The Master Boot Record (MBR) is a crucial component that helps load operating systems on your computer. It occupies the initial 446 bytes of your boot disk. When installing a new operating system like Microsoft Windows, the MBR might be replaced or deleted, preventing access to your other installed operating systems.
To safeguard your MBR, it's crucial to create a backup, particularly before installing a new operating system. Linux allows you to back up the MBR using the dd command in the terminal.
$ lsblk NAME MAJ:MIN RM SIZE RO TYPE MOUNTPOINT loop0 7:0 0 89M 1 loop /snap/core/7713 loop1 7:1 0 54.6M 1 loop /snap/lxd/11964 loop2 7:2 0 54.6M 1 loop /snap/lxd/11985 loop3 7:3 0 88.7M 1 loop /snap/core/7396 sda 8:0 0 20G 0 disk ├─sda1 8:1 0 1M 0 part └─sda2 8:2 0 20G 0 part / sr0 11:0 1 748M 0 rom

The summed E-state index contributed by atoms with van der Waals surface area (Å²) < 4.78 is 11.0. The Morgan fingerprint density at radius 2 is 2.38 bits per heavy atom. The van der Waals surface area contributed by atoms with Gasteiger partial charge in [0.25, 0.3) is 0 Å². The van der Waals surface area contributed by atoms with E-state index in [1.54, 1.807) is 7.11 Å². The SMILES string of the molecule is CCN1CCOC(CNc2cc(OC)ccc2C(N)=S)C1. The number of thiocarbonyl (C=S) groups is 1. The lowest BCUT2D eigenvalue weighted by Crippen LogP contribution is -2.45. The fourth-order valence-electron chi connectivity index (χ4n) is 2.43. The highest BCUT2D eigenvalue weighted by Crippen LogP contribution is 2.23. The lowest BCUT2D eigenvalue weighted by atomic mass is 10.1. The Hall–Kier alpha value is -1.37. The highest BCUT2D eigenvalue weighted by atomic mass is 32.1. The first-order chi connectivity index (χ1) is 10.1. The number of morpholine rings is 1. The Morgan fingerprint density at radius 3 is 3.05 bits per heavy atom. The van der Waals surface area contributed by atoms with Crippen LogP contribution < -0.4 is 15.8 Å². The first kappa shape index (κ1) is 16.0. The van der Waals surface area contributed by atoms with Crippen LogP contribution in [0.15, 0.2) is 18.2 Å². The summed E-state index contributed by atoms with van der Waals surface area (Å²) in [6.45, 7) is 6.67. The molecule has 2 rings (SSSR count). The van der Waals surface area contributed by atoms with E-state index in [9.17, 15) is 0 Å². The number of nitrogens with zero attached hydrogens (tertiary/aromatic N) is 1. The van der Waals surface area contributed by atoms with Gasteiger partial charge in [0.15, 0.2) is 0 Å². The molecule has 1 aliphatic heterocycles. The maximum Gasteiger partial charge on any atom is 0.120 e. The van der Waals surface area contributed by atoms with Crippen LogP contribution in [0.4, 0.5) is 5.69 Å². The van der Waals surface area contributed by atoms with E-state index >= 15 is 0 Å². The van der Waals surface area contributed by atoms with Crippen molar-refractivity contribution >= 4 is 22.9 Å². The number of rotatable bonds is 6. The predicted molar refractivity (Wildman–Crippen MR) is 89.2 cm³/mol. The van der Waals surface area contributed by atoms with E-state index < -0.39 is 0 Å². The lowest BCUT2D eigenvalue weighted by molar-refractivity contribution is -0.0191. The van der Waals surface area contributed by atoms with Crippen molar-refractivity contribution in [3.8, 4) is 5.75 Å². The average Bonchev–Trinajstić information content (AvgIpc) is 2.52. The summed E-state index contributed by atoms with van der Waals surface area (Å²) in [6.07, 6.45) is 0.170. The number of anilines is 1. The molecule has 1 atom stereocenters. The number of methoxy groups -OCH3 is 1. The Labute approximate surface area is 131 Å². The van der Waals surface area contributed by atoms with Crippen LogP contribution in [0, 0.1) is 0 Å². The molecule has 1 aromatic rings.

$ sudo dd if=/dev/sda of=/home/user/mbr.bak bs=446 count=1 [sudo] password for user: 1+0 records in 1+0 records out 446 bytes copied, 0.00140727 s, 317 kB/s
$ strings /home/user/mbr.bak ZRr= `|f \|f1 GRUB Geom Hard Disk Read Error
The file is in binary format but you should be able to see some strings such as GRUB (if you're using GRUB as your bootloader) as hint that you've copied the right section of the disk.
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